/* Filtering barriers by tags */ WITH islington_lines_filtered AS ( SELECT geom, osm_id, tags FROM islington_lines WHERE tags->>'highway' NOT IN ('footway','residential','service','path','cycleway','pedestrian','steps','track','unclassified') AND (tags->>'highway' IS NOT NULL OR tags->>'waterway' IS NOT NULL OR tags->>'railway' IS NOT NULL) ),

First thing we do is identify barriers. Our main goal is that mappers should not bear the hassle of crossing Big highways, rivers or railways. Also, as you see we are not taking small roads like footway, residental etc as barriers. Mappers are able to cross these paths and in fact would be good if one mapper would survey both sides of a footway.

Preparing the barriers

/* Clipping barriers to the AOI */ islington_lines_clipped AS ( SELECT ST_Intersection(a.geom, l.geom) AS geom, l.osm_id, l.tags FROM islington_aoi a, islington_lines_filtered l WHERE ST_Intersects(a.geom, l.geom) ), /* Polygonizing filtered barrier features */ islington_cluster_polygons AS ( SELECT (ST_Dump(ST_Polygonize(ST_Node(geom)))).geom FROM ( SELECT islington_lines_filtered.geom AS geom FROM islington_lines_filtered ) q ), /* Adding an id to each polygon */ islington_cluster_polygons_with_id AS ( SELECT ROW_NUMBER() OVER (ORDER BY islington_cluster_polygons.geom) polygon_id, islington_cluster_polygons.geom FROM islington_cluster_polygons, islington_aoi ),

First we clip the barriers to area of interest(which is a polygon boundary of our mapping area). Second, we polygonize these barriers. Which means that we simply convert these barrier lines to enclosed polygons. This will be necessary later for our classification. Third, we assign unique ids to the polygonized barriers. Now, our polygons are ready for some clipping action.

Getting the Buildings Ready

/* Centroid of each building */ islington_polygons_centroids AS ( SELECT st_centroid(geom) as geom, osm_id FROM islington_polygons WHERE tags->>'building'='yes' ), /* Clipping buildings to the AOI */ islington_polygons_centroids_clipped AS ( SELECT ST_Intersection(a.geom, p.geom) AS geom, p.osm_id FROM islington_aoi a, islington_polygons_centroids p WHERE ST_Intersects(a.geom, p.geom) ),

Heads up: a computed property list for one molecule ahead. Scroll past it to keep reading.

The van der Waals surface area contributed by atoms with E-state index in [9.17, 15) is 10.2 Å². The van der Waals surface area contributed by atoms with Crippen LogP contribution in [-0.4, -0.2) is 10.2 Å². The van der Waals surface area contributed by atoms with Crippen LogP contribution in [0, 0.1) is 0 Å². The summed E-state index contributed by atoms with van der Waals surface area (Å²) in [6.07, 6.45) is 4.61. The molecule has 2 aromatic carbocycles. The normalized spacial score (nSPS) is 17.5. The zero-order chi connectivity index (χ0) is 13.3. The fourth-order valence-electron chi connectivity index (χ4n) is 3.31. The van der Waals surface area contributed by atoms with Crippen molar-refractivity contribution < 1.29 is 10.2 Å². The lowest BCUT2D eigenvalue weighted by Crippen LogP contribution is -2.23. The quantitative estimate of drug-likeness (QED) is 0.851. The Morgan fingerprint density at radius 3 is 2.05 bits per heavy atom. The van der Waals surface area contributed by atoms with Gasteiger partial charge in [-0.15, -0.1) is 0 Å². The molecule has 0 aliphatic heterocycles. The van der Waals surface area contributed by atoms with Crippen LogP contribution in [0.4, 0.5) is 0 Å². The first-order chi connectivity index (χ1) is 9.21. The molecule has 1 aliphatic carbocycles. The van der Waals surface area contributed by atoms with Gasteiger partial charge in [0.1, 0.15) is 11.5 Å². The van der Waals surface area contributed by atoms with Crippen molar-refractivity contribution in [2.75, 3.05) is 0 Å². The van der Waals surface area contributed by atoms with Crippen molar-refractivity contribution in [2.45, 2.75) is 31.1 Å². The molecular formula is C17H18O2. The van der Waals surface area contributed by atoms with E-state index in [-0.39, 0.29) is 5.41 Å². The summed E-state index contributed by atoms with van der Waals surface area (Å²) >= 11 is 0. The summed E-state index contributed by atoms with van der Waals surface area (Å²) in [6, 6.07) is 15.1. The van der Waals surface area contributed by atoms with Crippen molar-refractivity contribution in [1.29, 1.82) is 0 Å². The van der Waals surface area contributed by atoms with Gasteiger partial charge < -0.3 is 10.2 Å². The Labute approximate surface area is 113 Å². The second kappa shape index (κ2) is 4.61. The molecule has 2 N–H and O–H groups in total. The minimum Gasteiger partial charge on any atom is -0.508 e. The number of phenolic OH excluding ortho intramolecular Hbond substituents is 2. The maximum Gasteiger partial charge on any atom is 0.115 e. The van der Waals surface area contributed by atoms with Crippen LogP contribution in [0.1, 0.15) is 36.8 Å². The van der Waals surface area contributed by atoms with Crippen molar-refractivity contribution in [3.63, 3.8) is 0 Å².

First, we take centroids for each building polygon. Why? you may ask. We do not want a building that is half in between twoclusters as it creates ambiguity and there may be redundancy during data collection. Next, we simply clip buildings to AOI also.

Clipping by barriers

/* Grouping buildings by their zone (barrier polygons) */ islington_polygons_centroids_grouped AS ( SELECT islington_cluster_polygons_with_id.polygon_id as polygon_id , islington_polygons_centroids_clipped.geom as geom, islington_polygons_centroids_clipped.osm_id as osm_id FROM islington_polygons_centroids_clipped LEFT JOIN islington_cluster_polygons_with_id ON ST_Within(islington_polygons_centroids_clipped.geom, islington_cluster_polygons_with_id.geom) ),

Here we are simply giving barrier id to each centroid. This way we have ensured that now clustering happens inside segmented zones only and prevents buildings from across the barriers falling in same cluster.

Further Clustering using K-means

/* Clustering buildings centroids based on their zone (barrier polygons) */ islington_polygons_centroids_clustered AS ( SELECT ST_ClusterKMeans(geom, 7) over(PARTITION BY polygon_id) AS cid, geom, osm_id, islington_polygons_centroids_grouped.polygon_id FROM islington_polygons_centroids_grouped )

We use built-in functionality of postgis in order to cluster the centroids. This way we get the points clustered by distance.

Finally

/* Selecting and displaying clustered centroids */ SELECT * FROM islington_polygons_centroids_clustered ;

We get the clustered result. If you are wondering how was the result here it is: map.png

Limitations

As you may see there is a lot of room for improvement. Things like:

  • Dividing clusters into equal parts or into desired number of clusters
  • Merging small clusters for balancing the workload could be done. The hackathon was two days long with around 10 hours coding time so, we did best we could do. I would love to know your views on this. My social media handles are here

Thank you for reading!